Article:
The 13-year-old boy accused of shooting a fellow student inside a South Memphis school in late September pleaded guilty to attempted first degree murder and waived his right to a trial at a Tuesday hearing. The other charges against him, including possessing a gun on school property, were dropped.
The boy will be released Tuesday afternoon and put under house arrest. He will receive around-the-clock supervision and will only be allowed to leave for school and work. He is not to have any contact with the victim, a 13-year-old boy and student at Cummings K-8 Optional School, where the shooting unfolded on the morning of Sept. 30. The other student was injured but has since recovered and returned to school.
Juvenile Court Magistrate Judge Mitzi Pollard also ordered the accused shooter and his family to take a gun safety class, and participate in extensive counseling services at home and through Youth Villages, a nonprofit organization that helps children and families dealing with emotional and behavioral difficulties.
Blake Ballin, a defense lawyer with Ballin, Ballin and Fishman who represented the accused shooter, said the conditions for his release came as a result of an agreement between both families involved. The victim’s father, Emory Hammonds, has been “very outspoken” about his desire for reconciliation and citywide healing after the shooting, Ballin said.
Ballin, who was present at a meeting last month between the families and Shelby County Schools Superintendent Joris Ray, said both families bonded over the trauma they’ve experienced due to gun violence.
Hammonds told ABC 24 that until the shooting, he had been unaware that the boys had been exchanging “fighting words” for two or three weeks.
According to the police reports, the boys met in the back hallway to fight. The accused shooter stepped out from behind a door, pulled a handgun out of his pocket, and shot the victim in the abdomen.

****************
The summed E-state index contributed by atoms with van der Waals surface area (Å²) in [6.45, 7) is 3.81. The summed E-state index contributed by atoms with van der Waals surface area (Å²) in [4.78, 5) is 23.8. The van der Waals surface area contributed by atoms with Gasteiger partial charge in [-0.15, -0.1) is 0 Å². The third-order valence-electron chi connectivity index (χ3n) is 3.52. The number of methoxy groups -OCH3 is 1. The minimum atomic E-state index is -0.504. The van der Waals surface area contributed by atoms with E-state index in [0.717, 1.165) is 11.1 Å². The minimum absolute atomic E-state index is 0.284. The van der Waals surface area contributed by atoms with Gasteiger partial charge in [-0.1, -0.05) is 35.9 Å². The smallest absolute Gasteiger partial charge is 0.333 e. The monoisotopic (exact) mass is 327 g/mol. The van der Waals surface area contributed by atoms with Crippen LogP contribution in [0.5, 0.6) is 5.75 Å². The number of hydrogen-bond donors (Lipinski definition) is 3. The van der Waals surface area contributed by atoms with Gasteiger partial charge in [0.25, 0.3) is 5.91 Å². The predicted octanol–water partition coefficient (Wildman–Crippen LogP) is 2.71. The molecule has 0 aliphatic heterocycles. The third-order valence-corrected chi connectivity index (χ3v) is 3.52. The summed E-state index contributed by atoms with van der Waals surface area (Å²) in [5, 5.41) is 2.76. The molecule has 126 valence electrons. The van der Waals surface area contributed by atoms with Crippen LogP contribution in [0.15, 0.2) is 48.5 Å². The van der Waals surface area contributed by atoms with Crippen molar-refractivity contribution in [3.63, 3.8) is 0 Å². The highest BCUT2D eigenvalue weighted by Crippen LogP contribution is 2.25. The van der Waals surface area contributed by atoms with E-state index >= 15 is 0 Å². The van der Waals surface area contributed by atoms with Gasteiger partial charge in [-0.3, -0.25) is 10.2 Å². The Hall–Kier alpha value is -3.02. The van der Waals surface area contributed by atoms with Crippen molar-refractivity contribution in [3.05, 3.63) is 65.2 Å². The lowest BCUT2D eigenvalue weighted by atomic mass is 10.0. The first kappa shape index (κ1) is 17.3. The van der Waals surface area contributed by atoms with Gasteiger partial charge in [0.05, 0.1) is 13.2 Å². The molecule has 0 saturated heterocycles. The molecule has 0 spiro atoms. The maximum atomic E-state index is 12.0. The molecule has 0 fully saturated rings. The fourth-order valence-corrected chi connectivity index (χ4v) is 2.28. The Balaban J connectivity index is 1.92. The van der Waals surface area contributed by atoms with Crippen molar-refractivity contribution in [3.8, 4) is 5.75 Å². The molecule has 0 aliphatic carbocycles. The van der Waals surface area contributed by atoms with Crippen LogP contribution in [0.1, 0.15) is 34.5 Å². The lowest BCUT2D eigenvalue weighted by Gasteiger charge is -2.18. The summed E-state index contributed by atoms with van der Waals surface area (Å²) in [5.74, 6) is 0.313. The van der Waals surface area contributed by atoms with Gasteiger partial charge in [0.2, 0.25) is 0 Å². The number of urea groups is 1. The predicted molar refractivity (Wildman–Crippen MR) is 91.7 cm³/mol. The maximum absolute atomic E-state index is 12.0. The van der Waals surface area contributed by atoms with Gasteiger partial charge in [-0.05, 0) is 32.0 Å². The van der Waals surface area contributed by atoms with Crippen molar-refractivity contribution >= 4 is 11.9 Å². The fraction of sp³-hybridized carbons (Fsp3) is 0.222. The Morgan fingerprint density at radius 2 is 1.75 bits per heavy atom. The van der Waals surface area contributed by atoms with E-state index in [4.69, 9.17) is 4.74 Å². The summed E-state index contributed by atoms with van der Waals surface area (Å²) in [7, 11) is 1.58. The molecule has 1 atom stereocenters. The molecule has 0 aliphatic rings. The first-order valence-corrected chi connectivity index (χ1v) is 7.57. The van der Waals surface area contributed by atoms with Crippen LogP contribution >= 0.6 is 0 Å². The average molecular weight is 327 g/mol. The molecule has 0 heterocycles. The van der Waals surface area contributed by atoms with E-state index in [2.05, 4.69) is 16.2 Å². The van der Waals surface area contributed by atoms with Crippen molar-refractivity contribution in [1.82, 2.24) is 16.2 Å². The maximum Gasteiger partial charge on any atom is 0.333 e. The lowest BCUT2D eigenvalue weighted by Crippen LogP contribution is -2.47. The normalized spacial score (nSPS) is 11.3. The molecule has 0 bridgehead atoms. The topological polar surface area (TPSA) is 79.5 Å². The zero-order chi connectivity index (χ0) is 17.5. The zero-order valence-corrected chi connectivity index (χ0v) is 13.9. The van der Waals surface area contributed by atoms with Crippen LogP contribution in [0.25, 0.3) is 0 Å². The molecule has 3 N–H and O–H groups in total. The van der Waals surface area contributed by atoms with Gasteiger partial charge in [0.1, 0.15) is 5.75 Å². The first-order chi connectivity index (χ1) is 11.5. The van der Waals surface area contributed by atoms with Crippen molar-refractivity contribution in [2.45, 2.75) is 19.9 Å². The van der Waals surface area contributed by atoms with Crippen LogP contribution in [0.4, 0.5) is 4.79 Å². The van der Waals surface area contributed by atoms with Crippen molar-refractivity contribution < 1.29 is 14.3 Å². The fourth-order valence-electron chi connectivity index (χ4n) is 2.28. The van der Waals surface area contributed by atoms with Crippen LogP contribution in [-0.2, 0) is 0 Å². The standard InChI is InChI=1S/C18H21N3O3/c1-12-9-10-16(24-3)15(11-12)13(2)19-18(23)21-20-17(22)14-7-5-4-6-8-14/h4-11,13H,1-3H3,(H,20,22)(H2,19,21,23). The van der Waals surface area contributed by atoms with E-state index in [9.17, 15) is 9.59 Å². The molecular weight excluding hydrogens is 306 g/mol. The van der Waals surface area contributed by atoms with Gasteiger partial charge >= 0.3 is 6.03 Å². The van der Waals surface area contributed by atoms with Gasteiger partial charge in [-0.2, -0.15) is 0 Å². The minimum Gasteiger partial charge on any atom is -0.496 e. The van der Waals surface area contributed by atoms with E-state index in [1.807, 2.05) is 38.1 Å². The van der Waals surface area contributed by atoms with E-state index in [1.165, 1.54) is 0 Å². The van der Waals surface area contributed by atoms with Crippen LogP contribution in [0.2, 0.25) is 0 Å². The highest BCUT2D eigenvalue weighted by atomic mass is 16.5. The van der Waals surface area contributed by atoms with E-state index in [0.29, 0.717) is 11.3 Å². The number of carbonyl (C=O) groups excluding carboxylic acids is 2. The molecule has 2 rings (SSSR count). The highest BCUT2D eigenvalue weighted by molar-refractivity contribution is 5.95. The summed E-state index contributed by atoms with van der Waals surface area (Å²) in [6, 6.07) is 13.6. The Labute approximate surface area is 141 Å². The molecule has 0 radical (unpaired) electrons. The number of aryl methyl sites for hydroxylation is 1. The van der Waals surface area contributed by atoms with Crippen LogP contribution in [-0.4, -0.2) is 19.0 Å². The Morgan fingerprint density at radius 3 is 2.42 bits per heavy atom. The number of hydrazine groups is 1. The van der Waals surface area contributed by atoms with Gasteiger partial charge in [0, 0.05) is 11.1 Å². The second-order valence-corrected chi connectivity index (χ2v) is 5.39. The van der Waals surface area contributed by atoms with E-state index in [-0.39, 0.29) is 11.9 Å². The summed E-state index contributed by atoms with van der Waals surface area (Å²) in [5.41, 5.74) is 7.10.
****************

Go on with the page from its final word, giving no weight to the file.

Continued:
Hammonds has said he believes he should’ve known about the conflict, as the parent of one of the students involved. And he has argued the suspect’s first-degree murder charge is too harsh for a child, who is also a victim of ongoing gun violence in the community.
“It’s possible that my son could have somehow got a gun, taken it to school,” he told ABC 24. “It could have been the other way around, so how would I want my son to be treated?”
“I don’t want to fail my son, and I don’t want the system to fail this 12, 13 year old,” Hammond added.
Ballin said on Tuesday that he believes the end result of the case will help the victim’s family heal, knowing the boy will not be incarcerated and instead will receive the help he needs through treatment.
But for his client and his family, that healing journey is only just beginning, Ballin said.
As long as his client complies with the judge’s order, Ballin said he believes the boy will transition back to regular life in as soon as a year, but first there are several difficult steps ahead.
“They have a lot of work to do,” said Ballin, “figuring out how this all happened, figuring out what it was about this child’s circumstances, home environment, community, his access to weapons — whatever went wrong to get him to where he is now.”